Publisher: NineStar Press
Pub. Date: 5 March 2018
Genre: Contemporary Realistic Fiction, Retelling
Rating: 2 of 5 Stars
I received this electronic Advanced Reader Copy from the author in exchange for an honest review.
In this Alice in Wonderland retelling, Alice Liddell has “vasovagal syncope – a fainting disorder which causes her to lose consciousness whenever she feels emotions too strongly.” Her mother, a cardiothoracic surgeon, cannot cure her, but some new witchy friends think they can. Take Your Medicine, by Hannah Carmack, is an okay retelling with a focus on disability and without going Wonderland.
Our Alice of the novella is legally named Alice Liddell, but she goes by “Al.” She is a person of color who has vasovagal syncope. I expected this fainting disorder to either happen along a magical adventure or be the thing that keeps sending her back to Wonderland in a dream state. Instead, the two witches she meets try to treat her disorder with holistic medicine. That was an interesting turn of events, but the way it’s executed doesn’t scream Alice in Wonderland or a major twist on it, like a new way to examine the relationship between mother and daughter. It sort of gets into comparing holistic medicine and traditional medicine, but it doesn’t go far enough for it being the driving force of the plot.
Two more things about Al:
- There are times in the book where she interprets some people’s behaviors more like an adult than a teenager, and I don’t think it comes down to her being mature.
- She also starts falling for one of the other female characters in the book.
The other primary characters are her mother, a.k.a. the Queen of Hearts, and two witches who live nearby. Unfortunately, they’re all flat. The mother is just there for her daughter, does surgeon things, and reads classics. She didn’t change or even serve as a great antagonist to the holistic medicine her daughter wants to use. The two witches, Rabbit and Kat, are quirky, but I couldn’t tell them apart. They try to help Al and invite her to do things with them.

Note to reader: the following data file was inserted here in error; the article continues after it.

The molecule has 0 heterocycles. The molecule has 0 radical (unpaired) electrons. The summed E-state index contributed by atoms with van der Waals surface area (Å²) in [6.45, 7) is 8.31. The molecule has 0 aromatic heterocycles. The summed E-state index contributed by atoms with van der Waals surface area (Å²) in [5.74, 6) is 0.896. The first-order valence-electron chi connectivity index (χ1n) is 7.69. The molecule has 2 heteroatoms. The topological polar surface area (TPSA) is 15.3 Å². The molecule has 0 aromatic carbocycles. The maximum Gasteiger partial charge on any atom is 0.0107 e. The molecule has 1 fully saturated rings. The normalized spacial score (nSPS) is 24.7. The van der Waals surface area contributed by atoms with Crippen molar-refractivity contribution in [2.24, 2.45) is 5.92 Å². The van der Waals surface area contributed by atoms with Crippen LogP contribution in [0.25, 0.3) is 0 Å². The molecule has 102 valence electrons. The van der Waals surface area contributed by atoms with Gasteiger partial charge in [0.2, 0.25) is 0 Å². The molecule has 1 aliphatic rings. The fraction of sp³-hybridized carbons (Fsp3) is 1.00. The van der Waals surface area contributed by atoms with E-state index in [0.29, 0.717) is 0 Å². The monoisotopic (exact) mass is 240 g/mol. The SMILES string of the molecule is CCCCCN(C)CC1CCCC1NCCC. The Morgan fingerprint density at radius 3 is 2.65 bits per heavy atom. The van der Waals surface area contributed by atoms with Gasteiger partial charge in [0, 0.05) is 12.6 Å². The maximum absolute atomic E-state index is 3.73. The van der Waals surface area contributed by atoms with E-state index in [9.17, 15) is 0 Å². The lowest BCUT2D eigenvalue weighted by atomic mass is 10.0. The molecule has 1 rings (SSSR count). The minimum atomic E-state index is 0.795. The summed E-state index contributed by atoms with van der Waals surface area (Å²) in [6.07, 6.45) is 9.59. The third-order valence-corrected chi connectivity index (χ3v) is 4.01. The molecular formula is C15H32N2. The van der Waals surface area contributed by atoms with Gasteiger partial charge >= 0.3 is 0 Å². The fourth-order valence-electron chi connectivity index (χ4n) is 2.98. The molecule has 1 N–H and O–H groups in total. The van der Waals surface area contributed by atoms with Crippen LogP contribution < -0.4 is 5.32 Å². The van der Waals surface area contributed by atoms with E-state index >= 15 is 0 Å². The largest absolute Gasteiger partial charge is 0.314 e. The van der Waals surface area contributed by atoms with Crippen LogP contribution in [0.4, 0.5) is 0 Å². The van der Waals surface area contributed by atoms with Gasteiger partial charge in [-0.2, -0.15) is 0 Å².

At 60% of the way through the book, there were sudden shifts in point-of-view that happens only once toward the beginning of the book. This is indicated with a name of a character at the start of a chapter, but it never happens on Al’s chapters. This is made more confusing to tell the perspectives apart, but it could have changed in time for the release today.
Since those perspective shifts happened at the end, I need to talk about how unsatisfying the ending was. What was that ending? It ends abruptly. The end is illogical about certain character reactions (not in a dream-state way) and doesn’t feel concluded. It could have used maybe 20 more pages to flesh out that ending.
On a minor note, the cover is beautiful and looks like something that would go on an Alice in Wonderland retelling.
Take Your Medicine is an okay book, but I don’t recommend it. You might have a different perception of this book than me if you’ve read Alice’s Adventures in Wonderland because I haven’t read it.